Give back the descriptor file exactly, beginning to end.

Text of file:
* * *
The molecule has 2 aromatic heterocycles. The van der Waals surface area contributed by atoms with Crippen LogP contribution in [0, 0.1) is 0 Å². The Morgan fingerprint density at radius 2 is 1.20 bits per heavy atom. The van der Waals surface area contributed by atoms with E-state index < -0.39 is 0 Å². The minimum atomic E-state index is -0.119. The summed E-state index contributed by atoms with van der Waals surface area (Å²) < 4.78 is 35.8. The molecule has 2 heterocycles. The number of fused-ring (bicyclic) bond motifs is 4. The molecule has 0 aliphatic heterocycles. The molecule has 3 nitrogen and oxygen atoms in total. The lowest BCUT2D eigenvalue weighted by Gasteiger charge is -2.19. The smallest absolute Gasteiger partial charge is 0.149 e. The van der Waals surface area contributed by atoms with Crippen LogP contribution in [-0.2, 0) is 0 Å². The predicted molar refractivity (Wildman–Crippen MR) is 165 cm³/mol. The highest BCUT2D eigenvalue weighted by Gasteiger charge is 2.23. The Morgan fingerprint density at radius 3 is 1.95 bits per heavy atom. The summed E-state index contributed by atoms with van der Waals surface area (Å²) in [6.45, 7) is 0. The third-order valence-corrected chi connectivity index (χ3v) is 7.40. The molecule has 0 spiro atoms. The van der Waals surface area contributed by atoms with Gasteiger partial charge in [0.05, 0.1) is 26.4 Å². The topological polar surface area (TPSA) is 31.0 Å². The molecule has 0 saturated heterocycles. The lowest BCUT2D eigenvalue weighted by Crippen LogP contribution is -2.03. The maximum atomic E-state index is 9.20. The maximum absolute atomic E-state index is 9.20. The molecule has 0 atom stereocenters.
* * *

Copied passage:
The molecule has 2 aromatic heterocycles. The van der Waals surface area contributed by atoms with Crippen LogP contribution in [0, 0.1) is 0 Å². The Morgan fingerprint density at radius 2 is 1.20 bits per heavy atom. The van der Waals surface area contributed by atoms with E-state index < -0.39 is 0 Å². The minimum atomic E-state index is -0.119. The summed E-state index contributed by atoms with van der Waals surface area (Å²) < 4.78 is 35.8. The molecule has 2 heterocycles. The number of fused-ring (bicyclic) bond motifs is 4. The molecule has 0 aliphatic heterocycles. The molecule has 3 nitrogen and oxygen atoms in total. The lowest BCUT2D eigenvalue weighted by Gasteiger charge is -2.19. The smallest absolute Gasteiger partial charge is 0.149 e. The van der Waals surface area contributed by atoms with Crippen LogP contribution in [-0.2, 0) is 0 Å². The predicted molar refractivity (Wildman–Crippen MR) is 165 cm³/mol. The highest BCUT2D eigenvalue weighted by Gasteiger charge is 2.23. The Morgan fingerprint density at radius 3 is 1.95 bits per heavy atom. The summed E-state index contributed by atoms with van der Waals surface area (Å²) in [6.45, 7) is 0. The third-order valence-corrected chi connectivity index (χ3v) is 7.40. The molecule has 0 spiro atoms. The van der Waals surface area contributed by atoms with Gasteiger partial charge in [0.05, 0.1) is 26.4 Å². The topological polar surface area (TPSA) is 31.0 Å². The molecule has 0 saturated heterocycles. The lowest BCUT2D eigenvalue weighted by Crippen LogP contribution is -2.03. The maximum atomic E-state index is 9.20. The maximum absolute atomic E-state index is 9.20. The molecule has 0 atom stereocenters.